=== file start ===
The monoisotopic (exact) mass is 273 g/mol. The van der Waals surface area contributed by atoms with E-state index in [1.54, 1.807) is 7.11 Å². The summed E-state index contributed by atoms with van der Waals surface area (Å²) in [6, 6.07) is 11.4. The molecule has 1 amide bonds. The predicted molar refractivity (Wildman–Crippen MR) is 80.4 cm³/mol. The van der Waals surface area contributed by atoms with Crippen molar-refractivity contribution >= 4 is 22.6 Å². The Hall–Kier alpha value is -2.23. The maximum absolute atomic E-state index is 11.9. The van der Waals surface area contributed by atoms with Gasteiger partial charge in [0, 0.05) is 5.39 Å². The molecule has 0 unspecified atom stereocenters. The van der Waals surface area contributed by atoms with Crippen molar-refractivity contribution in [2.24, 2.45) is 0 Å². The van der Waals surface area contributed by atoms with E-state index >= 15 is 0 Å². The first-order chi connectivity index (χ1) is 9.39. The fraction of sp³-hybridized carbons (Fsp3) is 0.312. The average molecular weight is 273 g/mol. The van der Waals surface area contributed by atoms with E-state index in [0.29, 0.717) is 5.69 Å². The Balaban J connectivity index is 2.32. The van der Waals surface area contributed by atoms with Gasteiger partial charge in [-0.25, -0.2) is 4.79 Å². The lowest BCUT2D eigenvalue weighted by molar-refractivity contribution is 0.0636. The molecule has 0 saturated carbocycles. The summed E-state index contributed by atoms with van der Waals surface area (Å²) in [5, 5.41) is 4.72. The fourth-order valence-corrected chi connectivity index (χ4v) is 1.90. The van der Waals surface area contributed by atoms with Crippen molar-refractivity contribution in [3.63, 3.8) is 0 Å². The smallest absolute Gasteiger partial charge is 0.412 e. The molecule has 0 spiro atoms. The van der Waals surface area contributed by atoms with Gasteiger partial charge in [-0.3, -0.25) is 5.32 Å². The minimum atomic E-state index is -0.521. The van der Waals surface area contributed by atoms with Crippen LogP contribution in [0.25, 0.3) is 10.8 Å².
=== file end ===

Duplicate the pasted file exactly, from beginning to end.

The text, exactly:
The monoisotopic (exact) mass is 273 g/mol. The van der Waals surface area contributed by atoms with E-state index in [1.54, 1.807) is 7.11 Å². The summed E-state index contributed by atoms with van der Waals surface area (Å²) in [6, 6.07) is 11.4. The molecule has 1 amide bonds. The predicted molar refractivity (Wildman–Crippen MR) is 80.4 cm³/mol. The van der Waals surface area contributed by atoms with Crippen molar-refractivity contribution >= 4 is 22.6 Å². The Hall–Kier alpha value is -2.23. The maximum absolute atomic E-state index is 11.9. The van der Waals surface area contributed by atoms with Gasteiger partial charge in [0, 0.05) is 5.39 Å². The molecule has 0 unspecified atom stereocenters. The van der Waals surface area contributed by atoms with Crippen molar-refractivity contribution in [2.24, 2.45) is 0 Å². The van der Waals surface area contributed by atoms with E-state index >= 15 is 0 Å². The first-order chi connectivity index (χ1) is 9.39. The fraction of sp³-hybridized carbons (Fsp3) is 0.312. The average molecular weight is 273 g/mol. The van der Waals surface area contributed by atoms with E-state index in [0.29, 0.717) is 5.69 Å². The Balaban J connectivity index is 2.32. The van der Waals surface area contributed by atoms with Gasteiger partial charge in [-0.25, -0.2) is 4.79 Å². The lowest BCUT2D eigenvalue weighted by molar-refractivity contribution is 0.0636. The molecule has 0 saturated carbocycles. The summed E-state index contributed by atoms with van der Waals surface area (Å²) in [5, 5.41) is 4.72. The fourth-order valence-corrected chi connectivity index (χ4v) is 1.90. The van der Waals surface area contributed by atoms with Crippen molar-refractivity contribution in [3.63, 3.8) is 0 Å². The smallest absolute Gasteiger partial charge is 0.412 e. The molecule has 0 spiro atoms. The van der Waals surface area contributed by atoms with Gasteiger partial charge in [-0.3, -0.25) is 5.32 Å². The minimum atomic E-state index is -0.521. The van der Waals surface area contributed by atoms with Crippen LogP contribution in [0.25, 0.3) is 10.8 Å².